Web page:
Jane Austen Family Link to Abolition Movement Comes to Light

This April 10, 2018 image released by Arizona State University shows ASU professor Devoney Looser at her home in Phoenix, Ariz. Looser unearthed Rev. Henry Thomas Austen’s attendance at the 1840 World Anti-Slavery Convention in London. Austen is the brother of “Pride and Prejudice” author Jane Austen. Photo: Deanna Dent / ASU via AP

LOS ANGELES (AP) — While Jane Austen admirers savor the wit and romance of “Pride and Prejudice” and her other enduring novels, scholars ferret out details of Austen’s life and times, including a family link to slavery that surfaced 50 years ago.

The effort to place the writer in the social and political context of her day has yielded a new and contrasting discovery: A favorite brother was part of the 19th-century abolition movement.

Devoney Looser, an Arizona State University professor and author of “The Making of Jane Austen,” unearthed the Rev. Henry Thomas Austen’s attendance at the 1840 World Anti-Slavery Convention in London, which drew some 500 delegates.

“I was stunned to find that fact,” Looser said in an interview. She first detailed her research in an essay for The Times Literary Supplement.


“The family’s commitments and actions changed profoundly, from known complicity in colonial slavery to previously unnoticed anti-slavery activism,” Looser wrote. “Henry became a next-generation Austen publicly supporting a political commitment to abolish slavery across the globe.”

Looser’s essay also addresses patriarch George Austen’s previously revealed ties to another family’s West Indian sugar plantation, calling them “very real” but “both under-described and overstated.”

The latest research was welcomed by Patricia A. Matthew, an associate professor of English at Montclair State University who focuses on literature of the period that encompasses Austen. Her courses include British abolitionist literature.

“I’m always excited about new information about the authors I teach,” Matthew said. While it doesn’t change her view of Austen’s work — “I don’t believe that I’m reading someone who’s actively engaged in debates about the slave trade” — it could resound with Austen’s most devoted admirers, sometimes called “Janeites.”

“I think they are having a kind of reckoning in how they think about not just Austen, but the Regency period,” said Matthew, referring to the British era of the early 1800s. “It raises all manner of interesting questions about how they understand this author.”

The six major novels that Jane Austen wrote before her death at 41 in July 1817 are sharply observed works about human nature and relationships, not anchored in current events. There is a reference to slavery in “Mansfield Park,” and a conversation between two characters in “Emma” includes mentions of abolition and the sale of “human flesh.”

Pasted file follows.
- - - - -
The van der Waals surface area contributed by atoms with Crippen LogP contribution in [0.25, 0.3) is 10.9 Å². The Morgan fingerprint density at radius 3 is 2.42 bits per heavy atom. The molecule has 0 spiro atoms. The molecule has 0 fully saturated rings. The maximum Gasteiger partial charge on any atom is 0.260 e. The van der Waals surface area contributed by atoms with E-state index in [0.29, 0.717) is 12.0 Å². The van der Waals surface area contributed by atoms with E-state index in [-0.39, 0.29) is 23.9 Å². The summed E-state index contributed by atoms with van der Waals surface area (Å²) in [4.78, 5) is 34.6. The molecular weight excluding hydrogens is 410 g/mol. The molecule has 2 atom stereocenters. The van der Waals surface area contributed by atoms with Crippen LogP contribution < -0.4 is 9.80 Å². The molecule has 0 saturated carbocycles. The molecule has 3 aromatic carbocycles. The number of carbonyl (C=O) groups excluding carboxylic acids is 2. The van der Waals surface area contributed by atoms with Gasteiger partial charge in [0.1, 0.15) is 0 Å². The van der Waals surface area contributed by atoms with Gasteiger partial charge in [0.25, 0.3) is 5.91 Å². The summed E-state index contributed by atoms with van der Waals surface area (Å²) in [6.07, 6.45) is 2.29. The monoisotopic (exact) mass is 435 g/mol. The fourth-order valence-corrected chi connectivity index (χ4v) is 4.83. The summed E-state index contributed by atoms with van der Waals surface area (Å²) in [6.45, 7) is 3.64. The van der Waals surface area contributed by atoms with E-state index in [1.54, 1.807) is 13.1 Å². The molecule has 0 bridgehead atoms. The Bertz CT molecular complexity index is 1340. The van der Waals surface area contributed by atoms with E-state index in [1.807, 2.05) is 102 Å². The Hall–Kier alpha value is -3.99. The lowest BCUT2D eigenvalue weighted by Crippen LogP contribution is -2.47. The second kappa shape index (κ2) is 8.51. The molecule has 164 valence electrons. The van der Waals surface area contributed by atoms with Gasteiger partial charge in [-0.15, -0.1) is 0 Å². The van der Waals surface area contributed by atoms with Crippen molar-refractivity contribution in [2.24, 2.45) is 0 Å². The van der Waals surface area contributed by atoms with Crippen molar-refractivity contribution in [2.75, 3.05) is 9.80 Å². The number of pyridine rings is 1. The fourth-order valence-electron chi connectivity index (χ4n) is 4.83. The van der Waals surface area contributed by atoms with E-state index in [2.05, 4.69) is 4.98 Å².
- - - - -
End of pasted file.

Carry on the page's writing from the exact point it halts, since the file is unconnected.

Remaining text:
As for Austen’s own beliefs, Looser said, “we know from her letters that she refers to having loved the writings of a prominent white abolitionist, Thomas Clarkson. So we know that she read and cared about issues of race and racial injustice.”

A diary entry from another Austen brother, Francis, called it regrettable that any trace of slavery “should be found to exist in countries dependent on England, or colonised by her subjects.” His opinion was not made public until the early 1900s.

Britain outlawed the slave trade in 1807 and made slavery illegal in 1833 with the exception of some territories. Subsequent legislation outlawed it entirely.

How Looser discovered Henry’s abolition activism is a scholarly detective story. In the course of her ongoing research, she found that he had billed himself as the Rev. H.T. Austen for his writing and public work. That pulled her down new paths, including his convention participation.

It was not to be found elsewhere, even in the Austen scholars’ bible, “A Chronology of Jane Austen and her Family: 1600 to 2000” by Deirdre Le Faye, which Looser describes as nearly 800 pages filled with “thousands and thousands of facts” about the Austens.

Looser’s find coincides with a racial reappraisal that is taking place widely, including in the United Kingdom.

In April, a British media squall greeted plans to update the museum at Jane Austen’s House in the town of Chawton, where she lived and wrote for about eight years and which is a magnet for Austen fans. A revamped display that will include research on her connections to slavery was denounced as a “revisionist attack” by one newspaper.

“We would like to offer reassurance that we will not, and have never had any intention to, interrogate Jane Austen, her characters or her readers for drinking tea,” said a tart statement issued by Jane Austen’s House — tea being a vital part of the British colonial empire.


For readers who might balk at bringing what might seem like modern issues and perspectives into consideration of Austen and her work, Looser has a ready answer.

“Issues of race, racism and racial justice are central to Jane Austen’s day,” she said. “So we’re not bringing questions and concerns that weren’t there in her time. They were absolutely there.”

Story: Lynn Elber